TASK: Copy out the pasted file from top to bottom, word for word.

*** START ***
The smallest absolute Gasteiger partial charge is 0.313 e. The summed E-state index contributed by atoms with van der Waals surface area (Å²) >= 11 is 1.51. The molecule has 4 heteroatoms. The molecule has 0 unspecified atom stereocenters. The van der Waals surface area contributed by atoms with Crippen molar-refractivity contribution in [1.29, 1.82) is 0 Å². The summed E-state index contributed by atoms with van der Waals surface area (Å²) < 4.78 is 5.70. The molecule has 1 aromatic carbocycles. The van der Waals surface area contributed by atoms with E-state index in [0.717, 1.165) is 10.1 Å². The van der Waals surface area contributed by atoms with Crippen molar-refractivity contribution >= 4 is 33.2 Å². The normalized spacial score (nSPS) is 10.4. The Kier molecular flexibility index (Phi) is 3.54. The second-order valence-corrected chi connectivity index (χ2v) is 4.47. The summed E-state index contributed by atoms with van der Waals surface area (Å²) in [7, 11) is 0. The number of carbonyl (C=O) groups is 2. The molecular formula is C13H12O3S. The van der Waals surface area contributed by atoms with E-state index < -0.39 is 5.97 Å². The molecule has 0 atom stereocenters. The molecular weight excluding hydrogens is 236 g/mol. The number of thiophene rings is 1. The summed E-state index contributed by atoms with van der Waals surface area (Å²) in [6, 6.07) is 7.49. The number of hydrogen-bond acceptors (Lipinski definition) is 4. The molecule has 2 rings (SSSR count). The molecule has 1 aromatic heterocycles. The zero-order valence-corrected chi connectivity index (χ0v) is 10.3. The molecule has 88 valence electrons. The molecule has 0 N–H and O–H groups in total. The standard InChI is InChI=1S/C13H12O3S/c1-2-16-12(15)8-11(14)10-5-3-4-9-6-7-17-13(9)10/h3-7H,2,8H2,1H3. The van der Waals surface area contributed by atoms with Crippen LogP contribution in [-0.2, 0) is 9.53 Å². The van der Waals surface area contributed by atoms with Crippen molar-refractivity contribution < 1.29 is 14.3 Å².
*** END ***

The smallest absolute Gasteiger partial charge is 0.313 e. The summed E-state index contributed by atoms with van der Waals surface area (Å²) >= 11 is 1.51. The molecule has 4 heteroatoms. The molecule has 0 unspecified atom stereocenters. The van der Waals surface area contributed by atoms with Crippen molar-refractivity contribution in [1.29, 1.82) is 0 Å². The summed E-state index contributed by atoms with van der Waals surface area (Å²) < 4.78 is 5.70. The molecule has 1 aromatic carbocycles. The van der Waals surface area contributed by atoms with E-state index in [0.717, 1.165) is 10.1 Å². The van der Waals surface area contributed by atoms with Crippen molar-refractivity contribution >= 4 is 33.2 Å². The normalized spacial score (nSPS) is 10.4. The Kier molecular flexibility index (Phi) is 3.54. The second-order valence-corrected chi connectivity index (χ2v) is 4.47. The summed E-state index contributed by atoms with van der Waals surface area (Å²) in [7, 11) is 0. The number of carbonyl (C=O) groups is 2. The molecular formula is C13H12O3S. The van der Waals surface area contributed by atoms with E-state index < -0.39 is 5.97 Å². The molecule has 0 atom stereocenters. The molecular weight excluding hydrogens is 236 g/mol. The number of thiophene rings is 1. The summed E-state index contributed by atoms with van der Waals surface area (Å²) in [6, 6.07) is 7.49. The number of hydrogen-bond acceptors (Lipinski definition) is 4. The molecule has 2 rings (SSSR count). The molecule has 1 aromatic heterocycles. The zero-order valence-corrected chi connectivity index (χ0v) is 10.3. The molecule has 88 valence electrons. The molecule has 0 N–H and O–H groups in total. The standard InChI is InChI=1S/C13H12O3S/c1-2-16-12(15)8-11(14)10-5-3-4-9-6-7-17-13(9)10/h3-7H,2,8H2,1H3. The van der Waals surface area contributed by atoms with Crippen LogP contribution in [-0.2, 0) is 9.53 Å². The van der Waals surface area contributed by atoms with Crippen molar-refractivity contribution < 1.29 is 14.3 Å².